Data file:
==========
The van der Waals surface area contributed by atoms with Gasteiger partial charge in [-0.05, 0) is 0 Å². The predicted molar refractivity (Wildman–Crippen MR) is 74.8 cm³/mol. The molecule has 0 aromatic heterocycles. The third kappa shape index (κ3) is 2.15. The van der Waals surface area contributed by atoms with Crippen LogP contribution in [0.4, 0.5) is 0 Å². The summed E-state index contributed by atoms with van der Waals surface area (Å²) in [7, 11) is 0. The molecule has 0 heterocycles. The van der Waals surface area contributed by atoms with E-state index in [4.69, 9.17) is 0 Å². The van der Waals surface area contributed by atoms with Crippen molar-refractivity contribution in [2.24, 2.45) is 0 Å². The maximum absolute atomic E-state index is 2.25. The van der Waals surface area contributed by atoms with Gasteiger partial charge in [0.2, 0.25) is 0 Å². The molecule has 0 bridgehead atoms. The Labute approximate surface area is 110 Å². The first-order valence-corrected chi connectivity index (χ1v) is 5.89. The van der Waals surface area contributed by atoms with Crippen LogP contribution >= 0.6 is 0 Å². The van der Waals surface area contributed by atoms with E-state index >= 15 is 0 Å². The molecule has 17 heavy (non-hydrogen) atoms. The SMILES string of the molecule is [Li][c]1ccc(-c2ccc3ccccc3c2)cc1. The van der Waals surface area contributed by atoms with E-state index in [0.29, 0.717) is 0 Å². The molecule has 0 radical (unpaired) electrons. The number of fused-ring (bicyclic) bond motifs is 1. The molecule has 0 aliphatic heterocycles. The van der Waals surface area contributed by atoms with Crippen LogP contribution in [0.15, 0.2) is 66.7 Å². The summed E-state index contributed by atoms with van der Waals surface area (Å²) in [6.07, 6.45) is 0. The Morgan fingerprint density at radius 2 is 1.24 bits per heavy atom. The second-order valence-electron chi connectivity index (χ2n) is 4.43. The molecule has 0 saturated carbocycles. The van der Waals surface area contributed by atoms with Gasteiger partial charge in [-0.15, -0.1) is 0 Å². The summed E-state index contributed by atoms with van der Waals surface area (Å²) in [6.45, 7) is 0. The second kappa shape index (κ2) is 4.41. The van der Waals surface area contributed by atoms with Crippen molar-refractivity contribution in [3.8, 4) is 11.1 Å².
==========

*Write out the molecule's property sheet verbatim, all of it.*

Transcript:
The van der Waals surface area contributed by atoms with Gasteiger partial charge in [-0.05, 0) is 0 Å². The predicted molar refractivity (Wildman–Crippen MR) is 74.8 cm³/mol. The molecule has 0 aromatic heterocycles. The third kappa shape index (κ3) is 2.15. The van der Waals surface area contributed by atoms with Crippen LogP contribution in [0.4, 0.5) is 0 Å². The summed E-state index contributed by atoms with van der Waals surface area (Å²) in [7, 11) is 0. The molecule has 0 heterocycles. The van der Waals surface area contributed by atoms with E-state index in [4.69, 9.17) is 0 Å². The van der Waals surface area contributed by atoms with Crippen molar-refractivity contribution in [2.24, 2.45) is 0 Å². The maximum absolute atomic E-state index is 2.25. The van der Waals surface area contributed by atoms with Gasteiger partial charge in [0.2, 0.25) is 0 Å². The molecule has 0 bridgehead atoms. The Labute approximate surface area is 110 Å². The first-order valence-corrected chi connectivity index (χ1v) is 5.89. The van der Waals surface area contributed by atoms with Crippen LogP contribution >= 0.6 is 0 Å². The van der Waals surface area contributed by atoms with E-state index >= 15 is 0 Å². The molecule has 17 heavy (non-hydrogen) atoms. The SMILES string of the molecule is [Li][c]1ccc(-c2ccc3ccccc3c2)cc1. The van der Waals surface area contributed by atoms with E-state index in [0.29, 0.717) is 0 Å². The molecule has 0 radical (unpaired) electrons. The number of fused-ring (bicyclic) bond motifs is 1. The molecule has 0 aliphatic heterocycles. The van der Waals surface area contributed by atoms with Crippen LogP contribution in [0.15, 0.2) is 66.7 Å². The summed E-state index contributed by atoms with van der Waals surface area (Å²) in [6.07, 6.45) is 0. The Morgan fingerprint density at radius 2 is 1.24 bits per heavy atom. The second-order valence-electron chi connectivity index (χ2n) is 4.43. The molecule has 0 saturated carbocycles. The van der Waals surface area contributed by atoms with Gasteiger partial charge in [-0.15, -0.1) is 0 Å². The summed E-state index contributed by atoms with van der Waals surface area (Å²) in [6.45, 7) is 0. The second kappa shape index (κ2) is 4.41. The van der Waals surface area contributed by atoms with Crippen molar-refractivity contribution in [3.8, 4) is 11.1 Å².